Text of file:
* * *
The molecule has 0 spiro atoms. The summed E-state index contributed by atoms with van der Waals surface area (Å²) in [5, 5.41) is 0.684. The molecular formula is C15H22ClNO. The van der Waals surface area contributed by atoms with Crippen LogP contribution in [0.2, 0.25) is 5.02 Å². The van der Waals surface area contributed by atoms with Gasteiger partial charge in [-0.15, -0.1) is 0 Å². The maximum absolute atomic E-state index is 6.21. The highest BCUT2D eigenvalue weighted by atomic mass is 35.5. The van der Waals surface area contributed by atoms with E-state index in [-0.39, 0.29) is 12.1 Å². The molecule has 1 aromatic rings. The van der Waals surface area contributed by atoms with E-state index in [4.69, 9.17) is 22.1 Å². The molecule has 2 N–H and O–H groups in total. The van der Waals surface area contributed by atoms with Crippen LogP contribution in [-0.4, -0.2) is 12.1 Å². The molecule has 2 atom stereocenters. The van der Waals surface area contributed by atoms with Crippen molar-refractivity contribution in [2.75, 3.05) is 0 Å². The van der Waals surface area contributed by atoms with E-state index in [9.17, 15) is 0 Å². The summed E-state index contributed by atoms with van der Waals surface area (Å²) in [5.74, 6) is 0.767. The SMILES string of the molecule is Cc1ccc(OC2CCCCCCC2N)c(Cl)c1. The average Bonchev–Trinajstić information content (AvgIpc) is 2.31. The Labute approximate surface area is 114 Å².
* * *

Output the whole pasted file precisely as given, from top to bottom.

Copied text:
The molecule has 0 spiro atoms. The summed E-state index contributed by atoms with van der Waals surface area (Å²) in [5, 5.41) is 0.684. The molecular formula is C15H22ClNO. The van der Waals surface area contributed by atoms with Crippen LogP contribution in [0.2, 0.25) is 5.02 Å². The van der Waals surface area contributed by atoms with Gasteiger partial charge in [-0.15, -0.1) is 0 Å². The maximum absolute atomic E-state index is 6.21. The highest BCUT2D eigenvalue weighted by atomic mass is 35.5. The van der Waals surface area contributed by atoms with E-state index in [-0.39, 0.29) is 12.1 Å². The molecule has 1 aromatic rings. The van der Waals surface area contributed by atoms with E-state index in [4.69, 9.17) is 22.1 Å². The molecule has 2 N–H and O–H groups in total. The van der Waals surface area contributed by atoms with Crippen LogP contribution in [-0.4, -0.2) is 12.1 Å². The molecule has 2 atom stereocenters. The van der Waals surface area contributed by atoms with Crippen molar-refractivity contribution in [2.75, 3.05) is 0 Å². The van der Waals surface area contributed by atoms with E-state index in [9.17, 15) is 0 Å². The summed E-state index contributed by atoms with van der Waals surface area (Å²) in [5.74, 6) is 0.767. The SMILES string of the molecule is Cc1ccc(OC2CCCCCCC2N)c(Cl)c1. The average Bonchev–Trinajstić information content (AvgIpc) is 2.31. The Labute approximate surface area is 114 Å².